My temporary masters and I are now in day two of our vacation together. I am not quite sure about them. They talk to me a lot. They ask me all sorts of questions. I presume they are rhetorical questions and they don’t really expect an answer. So I don’t answer although I do tilt my head to one side to let them know I am listening.
My world is viewed from 12 inches off the ground. It’s a big world out there and things like a leaf blowing down the street can be quite unnerving. I weigh only 10 pounds or so and big winds are also intimidating. And they keep taking me outside. More about that later in this, my second instalment as a guest blogger.
My temporary masters seem to care about me. Although it was a bit scary yesterday when somehow I got into the laundry room and the door was closed behind me. I must have been there at least 5 or 10 minutes before my very strategic but ‘I’m not really that bummed out’ little yelps sent them on a hunt to find me. They say I opened and closed the door myself but that’s hardly possible. Anyway I emerged happy as can be, sort of a ‘ta da!’ when they opened the door.
It’s cold and windy here and I am not very happy about going outside. Frankly I’d rather not. They talk to me a lot when they are taking me outside. I am not eager to come to the door. In fact sometimes when they play fetch with me and the ball lands near the outside door I’ve taken to leaving it there in case the outside swallows me up when I get nearby. I think they should give me more snacks around walk time and that might help mould my attitude.
All this blogging has made me sleepy. And so, until another time, I remain.
I am a dog who has come to stay at this house for a little while. Not long, I heard. Be a good boy, I heard before my owners went out the door. Well, I thought, if this is to be a new experience, why not really go for it. I’ve decided I’ll blog a bit about the experience while I’m here. Of course I can’t really blog or use a computer or speak but my temporary sitters think they can read my mind or at the very least they will impose their thinking into my actions.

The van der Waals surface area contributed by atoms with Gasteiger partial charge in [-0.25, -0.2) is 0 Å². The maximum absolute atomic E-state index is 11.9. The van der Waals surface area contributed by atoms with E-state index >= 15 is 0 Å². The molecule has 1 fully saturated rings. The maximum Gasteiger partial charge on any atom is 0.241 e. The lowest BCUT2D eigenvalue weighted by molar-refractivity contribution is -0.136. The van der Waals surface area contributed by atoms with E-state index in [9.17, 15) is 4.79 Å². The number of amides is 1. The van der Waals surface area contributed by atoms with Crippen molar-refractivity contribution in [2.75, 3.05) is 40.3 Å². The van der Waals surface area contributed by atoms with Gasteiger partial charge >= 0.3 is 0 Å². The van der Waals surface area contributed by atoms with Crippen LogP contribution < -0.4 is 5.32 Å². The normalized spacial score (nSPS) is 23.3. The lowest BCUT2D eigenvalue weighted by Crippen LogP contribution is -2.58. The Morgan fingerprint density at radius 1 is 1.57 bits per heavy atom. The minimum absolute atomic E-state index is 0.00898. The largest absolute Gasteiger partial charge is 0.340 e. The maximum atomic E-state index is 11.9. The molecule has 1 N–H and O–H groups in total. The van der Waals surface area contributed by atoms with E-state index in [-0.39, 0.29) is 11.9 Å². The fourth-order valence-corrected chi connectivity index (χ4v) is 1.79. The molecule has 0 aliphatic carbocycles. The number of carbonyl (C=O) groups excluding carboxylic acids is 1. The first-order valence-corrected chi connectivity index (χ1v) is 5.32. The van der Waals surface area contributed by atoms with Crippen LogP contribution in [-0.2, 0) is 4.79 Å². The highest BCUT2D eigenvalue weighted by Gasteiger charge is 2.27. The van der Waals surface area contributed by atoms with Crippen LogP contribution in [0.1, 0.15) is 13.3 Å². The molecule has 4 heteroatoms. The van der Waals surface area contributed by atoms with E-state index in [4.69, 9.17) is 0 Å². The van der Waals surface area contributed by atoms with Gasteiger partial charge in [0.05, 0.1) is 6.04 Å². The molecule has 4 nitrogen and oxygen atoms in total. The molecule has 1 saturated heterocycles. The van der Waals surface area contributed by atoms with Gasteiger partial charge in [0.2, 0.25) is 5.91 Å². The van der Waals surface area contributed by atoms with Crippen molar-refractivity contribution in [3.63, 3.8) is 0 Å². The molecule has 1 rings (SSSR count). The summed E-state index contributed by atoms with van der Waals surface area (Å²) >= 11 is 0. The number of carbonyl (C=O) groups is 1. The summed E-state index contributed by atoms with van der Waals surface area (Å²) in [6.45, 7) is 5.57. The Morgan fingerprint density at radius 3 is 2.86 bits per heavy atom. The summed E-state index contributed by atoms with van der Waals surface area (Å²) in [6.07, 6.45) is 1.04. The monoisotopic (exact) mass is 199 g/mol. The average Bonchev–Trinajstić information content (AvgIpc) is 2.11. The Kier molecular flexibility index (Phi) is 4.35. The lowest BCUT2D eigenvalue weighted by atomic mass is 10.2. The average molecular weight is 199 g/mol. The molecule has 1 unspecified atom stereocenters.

This is me below. I knew something was up when my owners starting packing suitcases. Something’s happening my little doggie brain told me. This can’t be good so I will attack the travel pillow. When that activity came to an abrupt end I thought I’d see if I could camouflage myself and get packed into the suitcase. Imagine their delight I thought, when they open their suitcases at the end of a journey and “ta da!!!” I jump out!
The strategy didn’t work and here I am in a new environment. I hope these people know something about canine care.
Tomorrow is January 1st and the start of a brand spanking new year. Some people make resolutions of one sort of the other. I have yet to decide if I will make a resolution to deal with the title of this blog. I keep getting in my own way. It’s as if I stick one leg out in front of the other purposely to trip myself. Frankly I think I’ve done this for a long long time.
When visiting friends years ago he was remarking how when they had visitors and there were immediate tasks at hand she would decide to “dust the wheels on the fridge” instead. In other words she would take on tasks not directly related, or on the ‘critical path’ as project managers would say, to getting ready for visitors.